William Somerset Maugham

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William Somerset Maugham

William Somerset Maugham

It seems that the creative faculty and the critical faculty cannot exist together in their highest perfection.More William Somerset Maugham [01/01/2000 12:01:00]
I am told that today rather more than 60 per cent of the men who go to university go on a Government grant. This is a new class that has entered upon the scene. It is the white-collar proletariat. They do not go to university to acquire culture but to get a job, and when they have got one, scamp it. They have no manners and are woefully unable to deal with any social predicament. Their idea of a celebration is to go to a public house and drink six beers. They are mean, malicious and envious . They are scum.More William Somerset Maugham [01/01/2000 12:01:00]
No egoism is so insufferable as that of the Christian with regard to his soul.More William Somerset Maugham [01/01/2000 12:01:00]
People who ask for your criticism want only praise.More William Somerset Maugham [01/01/2000 12:01:00]
For if the proper study of mankind is man, it is evidently more sensible to occupy yourself with the coherent, substantial and significant creatures of fiction than with the irrational and shadowy figures of real life.More William Somerset Maugham [01/01/2000 12:01:00]
It is dangerous to let the public behind the scenes. They are easily disillusioned and then they are angry with you, for it was the illusion they loved.More William Somerset Maugham [01/01/2000 12:01:00]
From the earliest times the old have rubbed it into the young that they are wiser than they, and before the young had discovered what nonsense this was they were old too, and it profited them to carry on the imposture.More William Somerset Maugham [01/01/2000 12:01:00]
The unfortunate thing about this world is that the good habits are much easier to give up than the bad ones.More William Somerset Maugham [01/01/2000 12:01:00]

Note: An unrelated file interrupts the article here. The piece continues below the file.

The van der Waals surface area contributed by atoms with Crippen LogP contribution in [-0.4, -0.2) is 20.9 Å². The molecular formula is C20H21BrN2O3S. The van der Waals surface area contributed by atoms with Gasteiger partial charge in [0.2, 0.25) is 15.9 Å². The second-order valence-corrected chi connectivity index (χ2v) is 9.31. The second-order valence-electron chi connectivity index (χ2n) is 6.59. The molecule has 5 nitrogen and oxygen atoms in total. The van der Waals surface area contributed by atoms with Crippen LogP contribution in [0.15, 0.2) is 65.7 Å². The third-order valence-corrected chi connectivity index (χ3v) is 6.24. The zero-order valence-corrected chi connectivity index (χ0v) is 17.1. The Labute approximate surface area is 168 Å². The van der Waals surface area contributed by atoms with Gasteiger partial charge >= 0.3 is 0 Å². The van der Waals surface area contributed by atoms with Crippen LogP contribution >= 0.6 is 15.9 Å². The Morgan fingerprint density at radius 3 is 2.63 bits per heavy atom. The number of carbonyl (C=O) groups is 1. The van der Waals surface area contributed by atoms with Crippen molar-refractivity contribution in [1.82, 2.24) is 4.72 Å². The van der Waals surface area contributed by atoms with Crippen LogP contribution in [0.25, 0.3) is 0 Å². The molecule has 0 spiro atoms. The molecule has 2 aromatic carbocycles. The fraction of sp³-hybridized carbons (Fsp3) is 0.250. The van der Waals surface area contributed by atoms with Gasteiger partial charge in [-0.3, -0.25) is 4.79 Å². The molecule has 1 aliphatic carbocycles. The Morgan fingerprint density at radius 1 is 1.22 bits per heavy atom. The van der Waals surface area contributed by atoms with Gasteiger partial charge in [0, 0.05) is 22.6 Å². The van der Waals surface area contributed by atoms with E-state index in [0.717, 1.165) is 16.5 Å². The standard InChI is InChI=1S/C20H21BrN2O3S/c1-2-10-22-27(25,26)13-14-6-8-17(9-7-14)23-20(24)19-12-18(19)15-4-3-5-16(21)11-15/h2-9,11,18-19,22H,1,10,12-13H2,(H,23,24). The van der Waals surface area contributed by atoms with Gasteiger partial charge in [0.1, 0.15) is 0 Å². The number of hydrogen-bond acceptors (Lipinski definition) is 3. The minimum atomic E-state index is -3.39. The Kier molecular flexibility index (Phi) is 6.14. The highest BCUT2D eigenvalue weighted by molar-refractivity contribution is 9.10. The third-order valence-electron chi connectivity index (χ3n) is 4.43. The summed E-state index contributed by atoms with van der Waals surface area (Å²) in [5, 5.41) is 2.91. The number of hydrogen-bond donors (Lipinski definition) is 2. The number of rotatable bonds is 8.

The great critic must be a philosopher, for from philosophy he will learn serenity, impartiality, and the transitoriness of human things.More William Somerset Maugham [01/01/2000 12:01:00]
You are not angry with people when you laugh at them. Humor teaches tolerance.More William Somerset Maugham [01/01/2000 12:01:00]
It is well known that Beauty does not look with a good grace on the timid advances of Humor.More William Somerset Maugham [01/01/2000 12:01:00]
Men have an extraordinarily erroneous opinion of their position in nature; and the error is ineradicable.More William Somerset Maugham [01/01/2000 12:01:00]
Hypocrisy is the most difficult and nerve-racking vice that any man can pursue; it needs an unceasing vigilance and a rare detachment of spirit. It cannot, like adultery or gluttony, be practiced at spare moments; it is a whole-time job.More William Somerset Maugham [01/01/2000 12:01:00]
Few misfortunes can befall a boy which bring worse consequences than to have a really affectionate mother.More William Somerset Maugham [01/01/2000 12:01:00]
The world is quickly bored by the recital of misfortune, and willing avoids the sight of distress.More William Somerset Maugham [01/01/2000 12:01:00]
Money is like a sixth sense without which you cannot make a complete use of the other five.More William Somerset Maugham [01/01/2000 12:01:00]
Perfection has one grave defect. It is apt to be dull.More William Somerset Maugham [01/01/2000 12:01:00]
Perfection is what American women expect to find in their husbands... but English women only hope to find in their butlers.More William Somerset Maugham [01/01/2000 12:01:00]
It is unfair to expect a politician to live in private up to the statements he makes in public.More William Somerset Maugham [01/01/2000 12:01:00]
A man who is a politician at forty is a statesman at three score and ten. It is at this age, when he would be too old to be a clerk or a gardener or a police-court magistrate, that he is ripe to govern a country.More William Somerset Maugham [01/01/2000 12:01:00]
If forty million people say a foolish thing it does not become a wise one, but the wise man is foolish to give them the lie.More William Somerset Maugham [01/01/2000 12:01:00]
What has influenced my life more than any other single thing has been my stammer. Had I not stammered I would probably... have gone to Cambridge as my brothers did, perhaps have become a don and every now and then published a dreary book about French literature.More William Somerset Maugham [01/01/2000 12:01:00]
Sometimes a man hits upon a place to which he mysteriously feels that he belongs.More William Somerset Maugham [01/01/2000 12:01:00]
Old age has its pleasures, which, though different, are not less than the pleasures of youth.More William Somerset Maugham [01/01/2000 12:01:00]
The complete life, the perfect pattern, includes old age as well as youth and maturity. The beauty of the morning and the radiance of noon are good, but it would be a very silly person who drew the curtains and turned on the light in order to shut out the tranquillity of the evening. Old age has its pleasures, which, though different, are not less than the pleasures of youth.More William Somerset Maugham [01/01/2000 12:01:00]

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